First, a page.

CQ: Most people get into comics because they like doing it, and like you said, as an artist you feel like you just want to make comics separate from the industry, nobody gets into comics for the money, but are you living by only working on comics?

BG: I'm making a living off of drawing and writing but it's always a scam. I couldn't just live off of doing my own comics. I take some side jobs.

This year I worked on some storyboards and did some coloring for mainstream comics, my lady got a grant--stuff like that.
For that matter I don't think I know anyone short of Brian O'Malley that lives just off of doing their own comics.

Like Sheldon was saying in the interview you did with him, so much of just getting by is having good friends. I've got a couple good comic book gangs.

My pal Justin "moritat" Norman is like a comic book godfather to a lot of my friends. He taught me a lot about how to pull the scam of living as an artist.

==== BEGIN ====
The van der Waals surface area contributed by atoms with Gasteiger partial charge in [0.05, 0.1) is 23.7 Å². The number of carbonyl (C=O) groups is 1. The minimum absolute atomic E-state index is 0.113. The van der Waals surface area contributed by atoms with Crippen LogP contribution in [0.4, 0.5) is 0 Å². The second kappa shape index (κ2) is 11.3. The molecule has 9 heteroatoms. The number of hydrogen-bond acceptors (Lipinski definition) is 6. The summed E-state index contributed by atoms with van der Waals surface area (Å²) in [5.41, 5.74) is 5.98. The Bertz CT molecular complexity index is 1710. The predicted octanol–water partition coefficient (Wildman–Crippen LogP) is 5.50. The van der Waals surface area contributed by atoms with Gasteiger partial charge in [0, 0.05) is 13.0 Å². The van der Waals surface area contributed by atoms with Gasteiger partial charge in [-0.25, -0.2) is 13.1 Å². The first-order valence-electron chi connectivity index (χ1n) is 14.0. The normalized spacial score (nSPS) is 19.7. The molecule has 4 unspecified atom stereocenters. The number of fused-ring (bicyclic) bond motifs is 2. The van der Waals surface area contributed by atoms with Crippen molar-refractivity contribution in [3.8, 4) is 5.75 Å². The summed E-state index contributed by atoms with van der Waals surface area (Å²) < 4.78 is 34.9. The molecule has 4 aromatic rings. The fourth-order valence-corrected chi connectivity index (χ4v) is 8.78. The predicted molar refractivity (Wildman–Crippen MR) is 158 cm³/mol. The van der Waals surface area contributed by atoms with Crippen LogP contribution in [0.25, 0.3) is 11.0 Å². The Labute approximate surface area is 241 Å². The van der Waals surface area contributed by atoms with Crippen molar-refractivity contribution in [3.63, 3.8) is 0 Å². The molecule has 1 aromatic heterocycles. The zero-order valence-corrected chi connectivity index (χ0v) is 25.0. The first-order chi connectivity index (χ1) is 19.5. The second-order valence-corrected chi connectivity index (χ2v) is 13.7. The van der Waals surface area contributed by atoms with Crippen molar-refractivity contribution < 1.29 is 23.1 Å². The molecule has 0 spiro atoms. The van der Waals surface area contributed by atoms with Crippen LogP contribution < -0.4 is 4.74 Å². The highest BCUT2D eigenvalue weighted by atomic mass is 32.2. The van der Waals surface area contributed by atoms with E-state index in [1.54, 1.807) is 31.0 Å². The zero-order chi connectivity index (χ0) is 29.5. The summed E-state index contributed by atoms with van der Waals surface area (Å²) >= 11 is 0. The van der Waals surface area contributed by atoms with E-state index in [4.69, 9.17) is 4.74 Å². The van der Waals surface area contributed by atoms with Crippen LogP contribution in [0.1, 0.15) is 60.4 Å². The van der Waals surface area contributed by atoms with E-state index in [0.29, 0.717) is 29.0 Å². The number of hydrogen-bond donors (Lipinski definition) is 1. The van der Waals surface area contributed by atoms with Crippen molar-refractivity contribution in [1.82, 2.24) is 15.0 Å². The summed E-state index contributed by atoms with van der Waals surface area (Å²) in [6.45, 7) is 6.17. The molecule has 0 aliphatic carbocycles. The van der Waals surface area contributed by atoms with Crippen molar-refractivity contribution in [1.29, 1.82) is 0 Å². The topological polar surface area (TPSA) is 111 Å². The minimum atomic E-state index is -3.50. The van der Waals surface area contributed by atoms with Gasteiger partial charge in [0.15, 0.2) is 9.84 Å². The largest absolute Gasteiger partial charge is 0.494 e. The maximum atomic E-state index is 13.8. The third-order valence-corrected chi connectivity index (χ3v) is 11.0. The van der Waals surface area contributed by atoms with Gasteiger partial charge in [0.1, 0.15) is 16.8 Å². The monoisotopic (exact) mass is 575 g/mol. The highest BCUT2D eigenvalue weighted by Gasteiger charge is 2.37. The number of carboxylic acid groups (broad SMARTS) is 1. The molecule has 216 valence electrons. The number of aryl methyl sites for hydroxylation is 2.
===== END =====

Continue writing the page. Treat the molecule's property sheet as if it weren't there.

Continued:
He taught me things like not showing your work to an editor when you're just hanging out at a bar. I once almost got a Batman gig with that trick until they saw my drawings.

And when I was in NYC the Meathaus guys were a huge help, Tomer Hanuka and Tom Herpich, Chris McD Farel Darymple and Becky Cloonan and the like have all taught me so much about how to do this and helped me get work.

CQ: What about finding new projects in comics, has it gotten easier, now that you've worked for such publishers as Image, Oni Press and Tokyo Pop?

BG: Yeah, Image and Oni seem open to pretty much let me do whatever I want. It's awesome but also kind of a tightrope to walk.
I can see how it'd be really easy to follow the money jobs ,turn it into a day job and forget why I do this.

I think the industry eats artists, you come in with your own plans and then you can make so much more just writing Aquaman or working as an inker or colorist than you can off of your own work.

CQ: You are working in comics as a freelancer, that can be a frustrating job, have you ever felt like, "enough of this whole business I'm gonna work at McDonalds", or something along those lines?